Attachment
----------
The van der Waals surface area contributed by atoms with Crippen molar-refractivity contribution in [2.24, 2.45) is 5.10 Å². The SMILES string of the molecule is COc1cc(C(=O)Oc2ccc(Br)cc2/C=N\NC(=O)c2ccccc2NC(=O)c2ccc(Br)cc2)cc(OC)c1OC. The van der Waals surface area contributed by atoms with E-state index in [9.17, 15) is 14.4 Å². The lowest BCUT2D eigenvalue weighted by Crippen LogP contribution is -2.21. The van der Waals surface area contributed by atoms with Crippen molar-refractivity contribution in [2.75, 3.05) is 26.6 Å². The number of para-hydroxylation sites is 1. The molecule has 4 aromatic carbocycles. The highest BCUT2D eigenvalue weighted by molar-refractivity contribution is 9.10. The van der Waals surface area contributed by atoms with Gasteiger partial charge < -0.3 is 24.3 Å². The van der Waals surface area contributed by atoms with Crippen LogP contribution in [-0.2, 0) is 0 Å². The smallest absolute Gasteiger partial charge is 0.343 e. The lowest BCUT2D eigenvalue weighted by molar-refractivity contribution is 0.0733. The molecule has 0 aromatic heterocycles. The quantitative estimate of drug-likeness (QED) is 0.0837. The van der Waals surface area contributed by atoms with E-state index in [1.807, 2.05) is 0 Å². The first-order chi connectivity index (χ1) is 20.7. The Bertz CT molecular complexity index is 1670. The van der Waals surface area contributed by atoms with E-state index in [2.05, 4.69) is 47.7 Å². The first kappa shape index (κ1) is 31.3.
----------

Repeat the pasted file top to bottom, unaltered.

The van der Waals surface area contributed by atoms with Crippen molar-refractivity contribution in [2.24, 2.45) is 5.10 Å². The SMILES string of the molecule is COc1cc(C(=O)Oc2ccc(Br)cc2/C=N\NC(=O)c2ccccc2NC(=O)c2ccc(Br)cc2)cc(OC)c1OC. The van der Waals surface area contributed by atoms with E-state index in [9.17, 15) is 14.4 Å². The lowest BCUT2D eigenvalue weighted by Crippen LogP contribution is -2.21. The van der Waals surface area contributed by atoms with Crippen molar-refractivity contribution in [2.75, 3.05) is 26.6 Å². The number of para-hydroxylation sites is 1. The molecule has 4 aromatic carbocycles. The highest BCUT2D eigenvalue weighted by molar-refractivity contribution is 9.10. The van der Waals surface area contributed by atoms with Gasteiger partial charge < -0.3 is 24.3 Å². The van der Waals surface area contributed by atoms with Crippen LogP contribution in [-0.2, 0) is 0 Å². The smallest absolute Gasteiger partial charge is 0.343 e. The lowest BCUT2D eigenvalue weighted by molar-refractivity contribution is 0.0733. The molecule has 0 aromatic heterocycles. The quantitative estimate of drug-likeness (QED) is 0.0837. The van der Waals surface area contributed by atoms with E-state index in [1.807, 2.05) is 0 Å². The first-order chi connectivity index (χ1) is 20.7. The Bertz CT molecular complexity index is 1670. The van der Waals surface area contributed by atoms with E-state index in [2.05, 4.69) is 47.7 Å². The first kappa shape index (κ1) is 31.3.